With the recent financial crisis macroeconomic issues are receiving more and more attention. Inflation is one of those issues. Many claim inflation to be the cause of the crisis; which has even given the Austrian business cycle theory attention from the media. The theory states that an increase in the money supply causes a false appearance of savings and thus investment. This leads to mal-investment in certain industries, in the recent crisis it would be the housing market, eventually popping the bubble leading to a recession while the market reallocates resources to their truly valued ends (see here for more).
This clearly seems like a complicated issue but in many ways its actually quite simple. F.A. “Baldy” Harper, an economist from Cornell University who worked for FEE in its first years and then founded the Institute for Humane Studies, wrote this 1951 pamphlet on inflation. For him, “inflation can be prevented. Failure to do so is purely and simply a matter of negligence.” And the way to prevent it is clear, “Inflation means too much money. The way to prevent inflation, then, is to close down the money factory. It is that simple.”
The issue is not how much money the government should print but is an institutional one. Economists define institutions as rules that constrain human behavior. Our current monetary system fails to constrain the government from the over printing of money. Currently the government has a monopoly over the monetary system; as Harper points out, if you don’t believe this just try and make your own money. The government wishes to hold this monopoly in order to cover what it spends in excess of its income, i.e. tax revenue. In essence, inflation is simply a hidden tax on every dollar we hold. The government thus has the incentive to print as much money that will maximize its revenue. It is similar to the government basically having an incentive to consistently water down a bowl of punch.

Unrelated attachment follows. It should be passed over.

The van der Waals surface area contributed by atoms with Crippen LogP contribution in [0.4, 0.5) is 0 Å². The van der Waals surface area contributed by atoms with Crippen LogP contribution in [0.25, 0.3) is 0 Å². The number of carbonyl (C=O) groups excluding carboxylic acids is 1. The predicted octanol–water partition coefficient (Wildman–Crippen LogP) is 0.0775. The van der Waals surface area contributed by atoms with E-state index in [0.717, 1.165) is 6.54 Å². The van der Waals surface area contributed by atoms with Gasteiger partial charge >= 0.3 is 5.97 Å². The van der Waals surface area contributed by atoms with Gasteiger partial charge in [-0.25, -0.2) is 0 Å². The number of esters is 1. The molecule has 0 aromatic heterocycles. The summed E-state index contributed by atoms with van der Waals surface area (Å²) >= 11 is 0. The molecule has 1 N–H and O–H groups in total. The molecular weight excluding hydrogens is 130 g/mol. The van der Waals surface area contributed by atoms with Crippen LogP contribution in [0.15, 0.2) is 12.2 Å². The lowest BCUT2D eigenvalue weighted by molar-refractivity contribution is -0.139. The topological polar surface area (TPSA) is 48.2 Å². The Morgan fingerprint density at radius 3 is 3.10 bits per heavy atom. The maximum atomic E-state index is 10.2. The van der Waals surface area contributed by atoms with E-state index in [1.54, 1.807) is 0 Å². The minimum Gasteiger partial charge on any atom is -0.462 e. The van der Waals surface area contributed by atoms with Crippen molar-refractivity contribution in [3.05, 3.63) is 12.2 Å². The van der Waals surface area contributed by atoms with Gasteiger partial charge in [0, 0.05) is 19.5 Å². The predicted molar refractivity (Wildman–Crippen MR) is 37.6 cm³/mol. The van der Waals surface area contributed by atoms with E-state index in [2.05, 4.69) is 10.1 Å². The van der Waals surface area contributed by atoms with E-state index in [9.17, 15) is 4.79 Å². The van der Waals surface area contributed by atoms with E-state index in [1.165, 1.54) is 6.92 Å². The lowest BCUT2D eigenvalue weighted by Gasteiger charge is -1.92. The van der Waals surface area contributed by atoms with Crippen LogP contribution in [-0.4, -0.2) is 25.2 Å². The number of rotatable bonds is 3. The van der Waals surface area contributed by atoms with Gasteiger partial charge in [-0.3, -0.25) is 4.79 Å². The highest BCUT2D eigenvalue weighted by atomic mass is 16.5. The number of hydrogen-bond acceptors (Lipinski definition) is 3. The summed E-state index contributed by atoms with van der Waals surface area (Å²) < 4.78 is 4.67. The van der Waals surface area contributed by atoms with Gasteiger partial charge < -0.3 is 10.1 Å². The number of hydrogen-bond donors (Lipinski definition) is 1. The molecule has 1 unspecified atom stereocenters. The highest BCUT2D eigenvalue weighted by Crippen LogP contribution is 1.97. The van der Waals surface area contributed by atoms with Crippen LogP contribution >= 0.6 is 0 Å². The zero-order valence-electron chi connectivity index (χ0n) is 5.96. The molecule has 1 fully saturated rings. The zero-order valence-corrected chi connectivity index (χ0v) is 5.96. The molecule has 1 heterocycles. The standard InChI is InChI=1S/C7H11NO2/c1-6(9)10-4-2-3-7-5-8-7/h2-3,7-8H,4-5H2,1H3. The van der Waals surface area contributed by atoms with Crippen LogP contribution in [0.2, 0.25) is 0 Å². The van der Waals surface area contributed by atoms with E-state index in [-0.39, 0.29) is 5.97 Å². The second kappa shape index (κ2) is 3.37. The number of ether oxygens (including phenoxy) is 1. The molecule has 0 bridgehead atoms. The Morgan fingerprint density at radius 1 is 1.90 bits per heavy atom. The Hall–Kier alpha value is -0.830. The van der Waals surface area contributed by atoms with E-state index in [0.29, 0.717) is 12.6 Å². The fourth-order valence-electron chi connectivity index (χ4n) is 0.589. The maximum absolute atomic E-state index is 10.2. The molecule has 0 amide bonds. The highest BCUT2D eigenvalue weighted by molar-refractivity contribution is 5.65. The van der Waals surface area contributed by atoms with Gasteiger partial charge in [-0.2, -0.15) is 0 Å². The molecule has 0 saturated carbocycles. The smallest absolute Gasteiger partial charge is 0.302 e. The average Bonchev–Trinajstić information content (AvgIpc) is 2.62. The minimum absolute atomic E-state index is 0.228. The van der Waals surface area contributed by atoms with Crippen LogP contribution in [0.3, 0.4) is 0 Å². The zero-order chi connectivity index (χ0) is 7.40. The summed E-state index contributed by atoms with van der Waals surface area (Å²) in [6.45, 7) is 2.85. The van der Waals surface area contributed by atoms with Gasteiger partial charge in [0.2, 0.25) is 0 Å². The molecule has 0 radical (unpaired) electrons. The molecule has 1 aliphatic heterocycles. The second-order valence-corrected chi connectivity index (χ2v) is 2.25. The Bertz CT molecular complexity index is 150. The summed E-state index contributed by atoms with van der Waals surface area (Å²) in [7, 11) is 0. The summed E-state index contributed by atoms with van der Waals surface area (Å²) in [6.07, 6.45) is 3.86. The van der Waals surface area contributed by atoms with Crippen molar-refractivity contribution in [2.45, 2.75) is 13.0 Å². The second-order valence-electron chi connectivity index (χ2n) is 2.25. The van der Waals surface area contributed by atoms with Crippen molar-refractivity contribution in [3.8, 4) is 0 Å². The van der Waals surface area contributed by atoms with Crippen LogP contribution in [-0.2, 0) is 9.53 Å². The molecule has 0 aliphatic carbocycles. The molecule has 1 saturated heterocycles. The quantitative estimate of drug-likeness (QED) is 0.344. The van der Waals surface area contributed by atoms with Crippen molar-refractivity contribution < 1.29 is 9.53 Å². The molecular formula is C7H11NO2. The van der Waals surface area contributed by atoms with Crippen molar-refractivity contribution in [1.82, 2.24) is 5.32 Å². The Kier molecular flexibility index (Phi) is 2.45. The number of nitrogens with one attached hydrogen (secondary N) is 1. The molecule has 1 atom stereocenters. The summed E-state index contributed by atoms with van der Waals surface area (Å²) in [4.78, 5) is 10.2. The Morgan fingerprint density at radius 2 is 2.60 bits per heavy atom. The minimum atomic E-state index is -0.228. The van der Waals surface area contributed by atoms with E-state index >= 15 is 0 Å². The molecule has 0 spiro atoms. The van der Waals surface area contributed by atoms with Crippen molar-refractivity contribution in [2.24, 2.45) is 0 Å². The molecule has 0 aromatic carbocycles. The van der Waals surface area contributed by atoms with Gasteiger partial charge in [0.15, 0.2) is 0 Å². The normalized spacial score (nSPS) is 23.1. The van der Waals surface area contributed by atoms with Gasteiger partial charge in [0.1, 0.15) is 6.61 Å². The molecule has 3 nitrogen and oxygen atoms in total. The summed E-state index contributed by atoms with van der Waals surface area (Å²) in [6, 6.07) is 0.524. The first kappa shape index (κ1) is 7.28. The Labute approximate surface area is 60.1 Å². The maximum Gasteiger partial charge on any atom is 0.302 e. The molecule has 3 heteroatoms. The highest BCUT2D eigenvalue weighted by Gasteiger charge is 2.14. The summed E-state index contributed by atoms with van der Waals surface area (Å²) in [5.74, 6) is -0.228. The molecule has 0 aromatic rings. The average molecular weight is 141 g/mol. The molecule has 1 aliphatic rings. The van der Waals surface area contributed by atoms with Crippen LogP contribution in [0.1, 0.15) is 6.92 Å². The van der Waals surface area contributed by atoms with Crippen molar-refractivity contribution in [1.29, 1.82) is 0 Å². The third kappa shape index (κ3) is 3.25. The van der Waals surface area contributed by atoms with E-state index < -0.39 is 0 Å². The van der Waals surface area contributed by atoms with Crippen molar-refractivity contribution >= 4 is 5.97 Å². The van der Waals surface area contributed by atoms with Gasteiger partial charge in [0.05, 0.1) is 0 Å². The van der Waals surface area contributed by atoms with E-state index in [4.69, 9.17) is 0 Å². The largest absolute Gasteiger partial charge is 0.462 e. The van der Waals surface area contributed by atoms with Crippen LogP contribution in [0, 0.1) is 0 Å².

A monopoly in money essentially boils down to a planned monetary system. As Carl Menger, the founder of the Austrian school of economics, showed money did not emerge from the state but through a spontaneous order brought about by the complex interaction of many individuals. In the past, money, usually gold, was produced through a competitive process. Anyone could produce it. By allowing our monetary system to instead be “planned” by the government we have created what economist Gordon Tullock called a social dilemma. Society would be better off if the government did not inflate the money supply but the government gains from doing it, thus, just like a prisoner’s dilemma, we end up with a non-socially optimal outcome.
Maybe the situation is not as simple as Harper suggests. It is after all no simple task to remove the government monopoly on money. But as Harper points out, we are left with only two options, “the only escape from the consequences of these laws would seem to be for the citizens to ignore them. This means lawlessness, technically, in the form of black market operations and all the other forms of evasion. This places the honest citizen who favors human liberty in a strange dilemma. He must choose between practicing lawlessness in the technical sense, or supporting a socialist-communist regime.” What is simple is that the government has forced planning in our monetary system upon us. This makes Harper’s pamphlet extremely relevant even today.